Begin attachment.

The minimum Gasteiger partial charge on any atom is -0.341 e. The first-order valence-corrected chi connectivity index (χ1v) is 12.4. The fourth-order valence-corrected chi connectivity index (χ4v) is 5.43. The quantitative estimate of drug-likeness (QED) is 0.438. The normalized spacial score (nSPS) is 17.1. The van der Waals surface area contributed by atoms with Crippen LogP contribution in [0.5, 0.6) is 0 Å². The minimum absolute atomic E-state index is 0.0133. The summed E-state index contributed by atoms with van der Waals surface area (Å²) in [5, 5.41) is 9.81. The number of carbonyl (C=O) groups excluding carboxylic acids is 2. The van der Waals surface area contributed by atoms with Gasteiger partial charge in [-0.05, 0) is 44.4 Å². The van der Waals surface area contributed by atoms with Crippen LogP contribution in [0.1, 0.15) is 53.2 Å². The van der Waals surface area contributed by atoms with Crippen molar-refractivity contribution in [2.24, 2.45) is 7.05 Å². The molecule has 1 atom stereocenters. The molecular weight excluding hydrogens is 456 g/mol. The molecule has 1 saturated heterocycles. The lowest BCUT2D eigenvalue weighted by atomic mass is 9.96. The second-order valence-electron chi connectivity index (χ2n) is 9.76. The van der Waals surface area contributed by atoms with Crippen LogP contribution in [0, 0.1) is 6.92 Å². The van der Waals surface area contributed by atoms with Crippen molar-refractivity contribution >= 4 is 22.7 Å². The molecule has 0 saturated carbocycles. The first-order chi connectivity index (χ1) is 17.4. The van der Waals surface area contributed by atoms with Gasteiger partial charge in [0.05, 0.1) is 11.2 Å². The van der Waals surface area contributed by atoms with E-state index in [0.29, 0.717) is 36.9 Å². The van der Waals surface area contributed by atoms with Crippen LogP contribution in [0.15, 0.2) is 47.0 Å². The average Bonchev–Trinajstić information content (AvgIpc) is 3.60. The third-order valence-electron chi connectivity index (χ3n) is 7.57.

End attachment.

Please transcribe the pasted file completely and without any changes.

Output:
The minimum Gasteiger partial charge on any atom is -0.341 e. The first-order valence-corrected chi connectivity index (χ1v) is 12.4. The fourth-order valence-corrected chi connectivity index (χ4v) is 5.43. The quantitative estimate of drug-likeness (QED) is 0.438. The normalized spacial score (nSPS) is 17.1. The van der Waals surface area contributed by atoms with Crippen LogP contribution in [0.5, 0.6) is 0 Å². The minimum absolute atomic E-state index is 0.0133. The summed E-state index contributed by atoms with van der Waals surface area (Å²) in [5, 5.41) is 9.81. The number of carbonyl (C=O) groups excluding carboxylic acids is 2. The van der Waals surface area contributed by atoms with Gasteiger partial charge in [-0.05, 0) is 44.4 Å². The van der Waals surface area contributed by atoms with Crippen LogP contribution in [0.1, 0.15) is 53.2 Å². The van der Waals surface area contributed by atoms with Crippen molar-refractivity contribution in [2.24, 2.45) is 7.05 Å². The molecule has 1 atom stereocenters. The molecular weight excluding hydrogens is 456 g/mol. The molecule has 1 saturated heterocycles. The lowest BCUT2D eigenvalue weighted by atomic mass is 9.96. The second-order valence-electron chi connectivity index (χ2n) is 9.76. The van der Waals surface area contributed by atoms with Crippen LogP contribution in [0, 0.1) is 6.92 Å². The van der Waals surface area contributed by atoms with Crippen molar-refractivity contribution >= 4 is 22.7 Å². The molecule has 0 saturated carbocycles. The first-order chi connectivity index (χ1) is 17.4. The van der Waals surface area contributed by atoms with Gasteiger partial charge in [0.05, 0.1) is 11.2 Å². The van der Waals surface area contributed by atoms with E-state index in [0.29, 0.717) is 36.9 Å². The van der Waals surface area contributed by atoms with Crippen LogP contribution in [0.15, 0.2) is 47.0 Å². The average Bonchev–Trinajstić information content (AvgIpc) is 3.60. The third-order valence-electron chi connectivity index (χ3n) is 7.57.